I'd like to hear from some of you more experienced guys, if you can
spare a few minutes, about which of these two machines you'd prefer:
the Hobart Handler 140 or the Lincoln Weld-Pak 3200HD. These are both
110V-level MIG/fluxcore machines in the 135/140 amp class, and I'm
having kind of a rough time deciding which way to go.
Please don't suggest some other machine. It WILL be one of thse two.
And as far as what it'll be used for, the answer would probably be,
"routine MIG and fluxcore welding, mostly in plain 1/8" mild steel."
In other words, nothing extreme or excessive. We're not building an
offshore oil rig here....
Are there any really significant differences between these two welders
that should bear on the decision?
I looked at both of these machines pretty carefully and decided to go with
the Hobart myself, based on postings by a lot of different users on
different forums. The major points for me were:
1) The Hobart wire feed mechanism, which is also in the MillerMatic 135,
appears to be superior.
2) The Hobart gives excellent results on thin metal (ie 24 gauge) and also
has a little extra on the top end. Keep in mind that to get this extra top
end you have to dedicate a 110 circuit to it and may have to play a little
with the wire feed to that circuit and its breaker, but its there to go
after if you need it.
3) One thing that concerned me about the Lincoln is that they don't even
rate the machine as being capable of 1/8" steel with solid core wire. Take a
look at the owner's manual on their web site, the settings chart only has
settings at 1/8" for flux core wire. To be fair, 1/8" steel with solid wire
is pushing the limit for both of these machines, and if you are planning to
do a lot of that you should consider a 220 unit. In my case I have only
occassional need for 1/8" usage, but I at least wanted the machine to be
capable of that. You could probably argue that Lincoln is being conservative
in their rating, and as I said neither machine is any good for heavy usage
on 1/8" steel, but I've seen reports of Hobart 140 users welding 1/8" with a
single pass of solid core wire and getting good results.
I don't think you can go wrong with either machine as they are both well
liked by their users, but the Hobart 140 users seem to have a slightly
higher "rave rating" factor than the Lincoln users. I would rate the Lincoln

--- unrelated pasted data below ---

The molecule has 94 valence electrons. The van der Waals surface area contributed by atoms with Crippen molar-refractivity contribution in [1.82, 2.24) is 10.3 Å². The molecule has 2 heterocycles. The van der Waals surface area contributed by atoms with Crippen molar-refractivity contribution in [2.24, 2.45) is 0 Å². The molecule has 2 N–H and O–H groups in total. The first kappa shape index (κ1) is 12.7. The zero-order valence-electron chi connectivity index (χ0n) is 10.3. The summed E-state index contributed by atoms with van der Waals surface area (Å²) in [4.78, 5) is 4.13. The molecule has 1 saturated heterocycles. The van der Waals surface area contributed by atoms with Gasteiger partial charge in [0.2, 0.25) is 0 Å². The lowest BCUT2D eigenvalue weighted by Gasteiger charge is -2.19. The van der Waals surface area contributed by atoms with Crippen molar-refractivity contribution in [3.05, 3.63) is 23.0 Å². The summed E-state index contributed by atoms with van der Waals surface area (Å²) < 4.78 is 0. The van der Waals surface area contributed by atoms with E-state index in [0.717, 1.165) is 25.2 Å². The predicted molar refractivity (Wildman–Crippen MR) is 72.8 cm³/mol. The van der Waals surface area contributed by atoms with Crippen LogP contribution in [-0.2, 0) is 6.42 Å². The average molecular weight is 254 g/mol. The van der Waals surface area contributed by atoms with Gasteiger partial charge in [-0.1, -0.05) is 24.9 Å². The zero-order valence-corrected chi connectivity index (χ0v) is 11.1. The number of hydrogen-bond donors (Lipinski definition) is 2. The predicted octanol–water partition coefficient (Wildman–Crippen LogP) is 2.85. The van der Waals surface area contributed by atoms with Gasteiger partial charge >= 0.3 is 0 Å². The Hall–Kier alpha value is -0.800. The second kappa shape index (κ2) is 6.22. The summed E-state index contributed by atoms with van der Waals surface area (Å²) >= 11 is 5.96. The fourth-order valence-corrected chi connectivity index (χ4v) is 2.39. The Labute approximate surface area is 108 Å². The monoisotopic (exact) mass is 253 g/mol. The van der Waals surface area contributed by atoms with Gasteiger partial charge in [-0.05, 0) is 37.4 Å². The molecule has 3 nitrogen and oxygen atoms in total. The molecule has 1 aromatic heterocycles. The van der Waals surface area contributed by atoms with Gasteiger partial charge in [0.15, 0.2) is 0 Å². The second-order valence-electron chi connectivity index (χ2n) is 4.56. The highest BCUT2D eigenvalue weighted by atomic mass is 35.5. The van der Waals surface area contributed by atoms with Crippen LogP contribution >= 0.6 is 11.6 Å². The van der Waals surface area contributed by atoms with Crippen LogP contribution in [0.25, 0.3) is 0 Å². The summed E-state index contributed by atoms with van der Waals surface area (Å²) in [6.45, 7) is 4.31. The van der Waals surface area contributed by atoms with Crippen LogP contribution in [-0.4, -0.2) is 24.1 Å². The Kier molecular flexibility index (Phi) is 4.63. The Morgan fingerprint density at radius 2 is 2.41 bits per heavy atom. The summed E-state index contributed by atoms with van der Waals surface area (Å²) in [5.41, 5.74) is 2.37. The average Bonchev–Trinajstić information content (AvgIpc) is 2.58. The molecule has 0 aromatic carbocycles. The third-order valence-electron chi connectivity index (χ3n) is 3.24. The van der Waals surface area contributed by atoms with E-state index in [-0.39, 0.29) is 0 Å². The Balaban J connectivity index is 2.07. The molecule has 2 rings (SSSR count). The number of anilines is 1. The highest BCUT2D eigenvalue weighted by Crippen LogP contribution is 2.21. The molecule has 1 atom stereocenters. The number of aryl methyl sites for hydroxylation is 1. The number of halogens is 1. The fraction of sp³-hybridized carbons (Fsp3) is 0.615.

resale value as higher since they have better name recognition, but I didn't
care about that, and you can get parts for the Hobart at any Miller dealer,
most of the parts are the same as the MillerMatic 135.
I forgot to mention one thing, if you decide to go with the Lincoln, the
Weld-Pack 3200HD, the SP135T and the Pro Mig 135 are all the exact same
Lincoln machine with different labeling. The SP135T is the version they sell
at welding dealers while the other ones are the "retail" versions you'll
find at the big box stores, but its all the same machine with different
skins, so shop around to get your best price.
Ron - I had the same question about three weeks ago and decided on the
Hobart (owned by Miller and has many Miller parts).
I think they're both great machines and there isn't a significant
difference between them, but here's my thoughts:
- better warranty
- made by Miller (best name in welding)
- as the other gentleman wrote (sorry can't remember his name) -
appears to have better characteristics. I'm skeptical about this one
though, I think they're probably the same in terms of capability
- Big box carry parts for them (tips, etc.)
I found the best price (by far) for the Hobart at BRWelder.com. They
were easy to deal with and were quick.
I like Lincoln myself but it's mostly because that's what I'm familiar with.
Looking at the Specs the Hobart looks better, including the warranty but
there is one thing about it that I don't think I would like.
They call it "wire feed speed tracking" and it varies your wire speed
automatically. I haven't actually used it but I've heard negative comments
from some who have. To me it seems like it would be kind of like the
helper that Microsoft added to Microsoft Word. It thinks it knows what